It’s interesting having a main character like Yen, whose life seems to have no meaning when he realises the person he needs to kill is dead, and who takes to walking around with a gravestone on his back sporting odd tattoos around his mouth, but the film then begins to introduce another story, a story about a penniless man Ah Chi, who constantly drinks and at the moment works in a brothel. Now it took me less than five minutes for me to work out his identity and I reckon it’ll take most viewers the same, so I’m not going to apologise for saying that Ah-Chi is of course Feng, and he’s sorrowful for all the killing he’s done. He becomes protective of a prostitute called Li who falls for him, but the real reason he lets two men stab him in that he just doesn’t care about anything – though of course we know that will change. He goes to work for Li’s father Mao – who doesn’t know how his daughter earns a living – as a sewage collector, and we get some Big Boss/Way Of The Dragon-type moments where you’re expecting him to burst into action but the film keeps putting it off. Yen even comes back onto the scene and starts to train him, not knowing who he really is, leading to the hilarious line: “I won’t ever beat him in my life. I taught him all my techniques”! The film nicely sets up a series of confrontations both verbal and physical between all the main characters, which are then played out in the final third with lots of the expected wire-fu and fantastical details like an ability to be in several places at one – and you just know there’s going to be at least a bit of tragedy.
There are a few instances of awkward storytelling, like some flashbacks which mostly [there’s one major exception] just reiterate what we were told some time before – one or the other would have been sufficient. While most of the characters, whether good or bad [and many of them are somewhere in-between] are nicely drawn, it’s hard to understand, despite Yiyan Jiang’s excellent performance, why Chiu-ti continues to love a man who continually goes off and leaves her, and why Feng keeps doing so isn’t really explained – okay, he’s tormented by his violent past and keeps on saying that he wants to be a hermit but I couldn’t understand why he keeps leading Chiu-ti on. The emphasis on romance may be a little too much for some but some of the older, similar films Sword Master is influenced by [which include Crouching Tiger, Hidden Dragon and Duel To The Death] did much the same thing, and it’s all quite sweet if undeniably melodramatic – though feminists won’t look kindly upon Feng thanking Chiu-ti for cooking him breakfast and her repling: “It’s my duty”. Sadly Kenny Lin isn’t really up to the quite complex part of Feng, offering little more than good looks, though his performance makes a fun contrast with Peter Ho’s far more enthusiastic essaying of Yen, while Yiyan Jiang as Chiu-ti does manage to evoke much of the depth of her not entirely convincing role and makes her a bit sympathetic even when she’s cruel and vicious. And this male viewer cannot resist saying that Jiang and Mengjie Jiang are both two of the most beautiful Chinese actresses around – Feng must be the luckiest movie character of the year having both of them after him!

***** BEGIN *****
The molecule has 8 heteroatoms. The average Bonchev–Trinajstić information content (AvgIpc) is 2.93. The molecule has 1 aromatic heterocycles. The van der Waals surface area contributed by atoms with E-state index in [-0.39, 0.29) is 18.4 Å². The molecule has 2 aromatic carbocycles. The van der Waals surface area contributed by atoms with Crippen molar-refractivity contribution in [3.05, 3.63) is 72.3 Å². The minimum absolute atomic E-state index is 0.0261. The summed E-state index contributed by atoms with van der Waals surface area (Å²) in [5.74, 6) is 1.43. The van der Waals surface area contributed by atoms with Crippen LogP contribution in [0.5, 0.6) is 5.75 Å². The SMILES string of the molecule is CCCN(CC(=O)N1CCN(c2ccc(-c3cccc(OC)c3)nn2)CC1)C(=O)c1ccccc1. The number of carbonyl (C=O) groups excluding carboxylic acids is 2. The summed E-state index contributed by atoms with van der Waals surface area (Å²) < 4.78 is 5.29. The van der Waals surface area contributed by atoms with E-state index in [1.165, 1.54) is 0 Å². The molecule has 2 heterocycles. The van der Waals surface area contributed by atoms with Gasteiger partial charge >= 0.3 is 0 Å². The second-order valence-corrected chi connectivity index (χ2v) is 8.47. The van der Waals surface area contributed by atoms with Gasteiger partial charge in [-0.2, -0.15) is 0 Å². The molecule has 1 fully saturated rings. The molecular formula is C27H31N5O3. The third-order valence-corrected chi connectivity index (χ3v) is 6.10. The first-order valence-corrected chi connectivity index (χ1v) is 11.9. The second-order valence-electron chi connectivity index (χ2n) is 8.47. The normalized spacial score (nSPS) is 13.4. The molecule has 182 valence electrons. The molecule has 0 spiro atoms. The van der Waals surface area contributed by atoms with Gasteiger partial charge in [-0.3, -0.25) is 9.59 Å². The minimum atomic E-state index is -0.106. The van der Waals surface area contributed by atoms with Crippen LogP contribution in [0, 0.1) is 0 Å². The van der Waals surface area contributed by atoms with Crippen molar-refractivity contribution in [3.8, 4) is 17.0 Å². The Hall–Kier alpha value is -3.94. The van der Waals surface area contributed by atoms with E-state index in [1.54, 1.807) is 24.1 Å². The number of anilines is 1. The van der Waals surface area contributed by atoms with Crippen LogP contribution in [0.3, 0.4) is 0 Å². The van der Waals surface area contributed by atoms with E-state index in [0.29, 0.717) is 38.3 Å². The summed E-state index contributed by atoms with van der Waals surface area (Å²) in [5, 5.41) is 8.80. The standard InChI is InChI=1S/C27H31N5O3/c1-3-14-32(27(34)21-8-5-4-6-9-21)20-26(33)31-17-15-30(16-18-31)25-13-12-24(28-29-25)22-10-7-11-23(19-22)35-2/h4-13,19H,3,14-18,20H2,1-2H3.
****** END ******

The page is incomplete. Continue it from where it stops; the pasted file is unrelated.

The cinematography, credited to two people Chi-Ying Chan and Wai-Nin Chan, is often quite beautiful – there are some especially nice sunsets – though many of these shots are probably mostly or entirely digital. In contrast to all the computer stuff, there’s also some very obvious sets, notably a graveyard and its surroundings, though the obviously deliberate emphasis on visual artifice doesn’t really excuse some atrocious shots of [often very cool] weapons flying through the air which are just embarrassing. Of course the blood is all digital and pretty awful it looks too, though the violent scenes are generally very quick – there’s a decapitation which is quite sudden because it happens without any warning but is only shown at a distance. I expect that Death Duel was a lot more gruesome. Some holding back on the CGI front, a bit of rewriting here and there, and a longer running time to let its several subplots breath more would benefit Sword Master, but its character driven storyline, rich atmosphere, and pretty [mostly] visuals should still make it a reasonably rewarding experience for experienced wuxia fans and newcomers to this intriguing sub-genre alike.